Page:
Trouble is, after One has “been”, and since time IS artificial and everything that ever has existed exists infinitely, there is no UNBEING.  There is NO escape.  Not even in death.

I think this is the one that gets me.  That’s the one that keeps me here.  Death?  It’s like drawing with a yellow highlighter on bright yellow paper.  You’ve not accomplished a damn thing.  It’s still just yellow.

Posted in My Life Today, Where Am I Now?.

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7 Responses

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  1. Stevie says

    I am so doped up on pain meds at the moment, bedtime for me. However, I needed to say that you matter to me and I love you. Whatever the reason, I am so blessed to have you in my life, on my path, as my friend. I see things so differently now, in ways I KNOW I would never have been shown otherwise, had it not been for you. Thank you!

  2. Mike Bernier says

    Deneen, I get you on this one, right down to the last word. You’re right — suicide isn’t about the person being selfish toward those they leave behind, but rather it’s the intense pain they feel inside that they want to relieve themselves of. The helplessness and hopelessness are absolute and all-consuming, feelings of self-worth are nonexistent, and any thoughts of how their death could affect others simply don’t register in their minds. A suicidal person sees the world with tunnel vision, and unless something or someone is right in their face they don’t acknowledge it even exists.

    I for one am very glad you chose not to act on your feelings and end your life. My life would be so much less of an adventure without you in it! Who else would I know who’d even think of calling me while on the road halfway across the country in the middle of the night to ask for directions?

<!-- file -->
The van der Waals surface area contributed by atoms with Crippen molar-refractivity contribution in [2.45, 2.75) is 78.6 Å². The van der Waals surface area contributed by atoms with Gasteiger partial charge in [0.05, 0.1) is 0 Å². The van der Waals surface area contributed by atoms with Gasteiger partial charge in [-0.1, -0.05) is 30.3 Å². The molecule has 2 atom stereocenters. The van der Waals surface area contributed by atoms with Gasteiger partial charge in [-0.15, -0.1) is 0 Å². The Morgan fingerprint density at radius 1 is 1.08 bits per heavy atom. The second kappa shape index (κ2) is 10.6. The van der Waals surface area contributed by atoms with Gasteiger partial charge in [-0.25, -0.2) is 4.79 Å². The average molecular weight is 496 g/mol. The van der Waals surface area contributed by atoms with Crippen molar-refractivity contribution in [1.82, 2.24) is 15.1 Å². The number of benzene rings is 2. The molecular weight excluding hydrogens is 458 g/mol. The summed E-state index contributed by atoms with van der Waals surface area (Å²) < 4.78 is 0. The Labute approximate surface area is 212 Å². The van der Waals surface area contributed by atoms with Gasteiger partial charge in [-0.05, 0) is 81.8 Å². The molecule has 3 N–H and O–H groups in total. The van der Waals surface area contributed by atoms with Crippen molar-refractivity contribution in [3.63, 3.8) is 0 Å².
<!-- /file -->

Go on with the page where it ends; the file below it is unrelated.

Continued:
Love you!

  3. Deneen Ansley says

    Stevie – Thanks so much for your kind and loving words! It’s good to know that this writing thing that I do helps other people. It’s really about wrestling with my own demons, but I had hoped that sharing that process would be of some use to others. I love you too, and we are BOTH lucky women to be considered friends in the lives of one another! Thanks for reading.

  4. Deneen Ansley says

    Mike – I am also glad that I did not end my life. That’s why I see hospitals as little havens of safety. When many parts of me are wanting to die, and I know I can’t be trusted, I will HAPPILY turn myself over to someone else until I CAN be trusted again.

    I hope that others out there can learn that they are not alone, and that they, too, when faced with those overtaking feelings of wanting to die, will make the choice to go and get help from the lovely people who are out there to help them. Sometimes, that just means phoning a friend for gentle validation of self, instead of admitting oneself to a hospital. You’ve been on the phone with me a couple of times for that very thing, too – not just when I’ve been lost in the in the middle of the night, halfway across the country!

    Thanks for being there, Mike and, I love you, too!

  5. Yvonne says

    Been there myself, Deneen. I thought even my children would be better off without me. But thanks be to God, I am still here. Thank you for sharing your emotions, your thoughts and your insight into that dark, evil place of despair. I say evil because nothing good ever comes from that lonely, self-loathing pit.

    I firmly believe there is a reason God has allowed us to escape that torturous pit, if only temporarily. And I think you are beginning to realize His reason and His expectation of you. Keep up the good work.